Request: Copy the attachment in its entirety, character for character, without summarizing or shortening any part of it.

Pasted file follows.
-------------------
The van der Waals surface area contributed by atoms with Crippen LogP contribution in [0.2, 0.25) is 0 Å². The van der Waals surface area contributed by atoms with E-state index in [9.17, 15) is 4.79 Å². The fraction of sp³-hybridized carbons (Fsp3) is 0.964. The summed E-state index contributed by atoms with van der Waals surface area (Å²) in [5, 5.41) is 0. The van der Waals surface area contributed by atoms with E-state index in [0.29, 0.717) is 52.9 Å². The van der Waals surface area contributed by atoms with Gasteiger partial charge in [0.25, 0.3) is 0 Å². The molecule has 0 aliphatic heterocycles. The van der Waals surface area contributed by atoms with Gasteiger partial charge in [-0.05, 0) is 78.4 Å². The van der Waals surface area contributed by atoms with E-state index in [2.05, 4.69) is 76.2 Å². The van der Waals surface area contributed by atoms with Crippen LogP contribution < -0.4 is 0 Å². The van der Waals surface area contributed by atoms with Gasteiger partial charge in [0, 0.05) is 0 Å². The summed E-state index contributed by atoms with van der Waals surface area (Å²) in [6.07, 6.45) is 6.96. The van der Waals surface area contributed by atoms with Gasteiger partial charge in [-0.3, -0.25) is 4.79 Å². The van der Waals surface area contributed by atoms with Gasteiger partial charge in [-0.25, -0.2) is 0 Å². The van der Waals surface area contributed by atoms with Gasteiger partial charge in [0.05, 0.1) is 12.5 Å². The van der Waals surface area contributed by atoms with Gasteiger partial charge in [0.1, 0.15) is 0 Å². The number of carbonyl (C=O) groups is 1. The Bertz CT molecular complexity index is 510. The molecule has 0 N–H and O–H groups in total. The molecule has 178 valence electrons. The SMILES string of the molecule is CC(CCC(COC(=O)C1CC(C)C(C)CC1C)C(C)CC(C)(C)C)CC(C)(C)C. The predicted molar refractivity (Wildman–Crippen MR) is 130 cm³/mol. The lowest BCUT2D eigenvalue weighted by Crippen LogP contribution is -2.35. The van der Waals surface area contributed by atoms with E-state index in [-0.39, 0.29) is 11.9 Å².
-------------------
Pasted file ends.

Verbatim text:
The van der Waals surface area contributed by atoms with Crippen LogP contribution in [0.2, 0.25) is 0 Å². The van der Waals surface area contributed by atoms with E-state index in [9.17, 15) is 4.79 Å². The fraction of sp³-hybridized carbons (Fsp3) is 0.964. The summed E-state index contributed by atoms with van der Waals surface area (Å²) in [5, 5.41) is 0. The van der Waals surface area contributed by atoms with E-state index in [0.29, 0.717) is 52.9 Å². The van der Waals surface area contributed by atoms with Gasteiger partial charge in [0.25, 0.3) is 0 Å². The molecule has 0 aliphatic heterocycles. The van der Waals surface area contributed by atoms with Gasteiger partial charge in [-0.05, 0) is 78.4 Å². The van der Waals surface area contributed by atoms with E-state index in [2.05, 4.69) is 76.2 Å². The van der Waals surface area contributed by atoms with Crippen LogP contribution < -0.4 is 0 Å². The van der Waals surface area contributed by atoms with Gasteiger partial charge in [0, 0.05) is 0 Å². The summed E-state index contributed by atoms with van der Waals surface area (Å²) in [6.07, 6.45) is 6.96. The van der Waals surface area contributed by atoms with Gasteiger partial charge in [-0.3, -0.25) is 4.79 Å². The van der Waals surface area contributed by atoms with Gasteiger partial charge in [-0.25, -0.2) is 0 Å². The van der Waals surface area contributed by atoms with Gasteiger partial charge in [0.05, 0.1) is 12.5 Å². The van der Waals surface area contributed by atoms with Gasteiger partial charge in [0.1, 0.15) is 0 Å². The number of carbonyl (C=O) groups is 1. The Bertz CT molecular complexity index is 510. The molecule has 0 N–H and O–H groups in total. The molecule has 178 valence electrons. The SMILES string of the molecule is CC(CCC(COC(=O)C1CC(C)C(C)CC1C)C(C)CC(C)(C)C)CC(C)(C)C. The predicted molar refractivity (Wildman–Crippen MR) is 130 cm³/mol. The lowest BCUT2D eigenvalue weighted by Crippen LogP contribution is -2.35. The van der Waals surface area contributed by atoms with E-state index in [-0.39, 0.29) is 11.9 Å².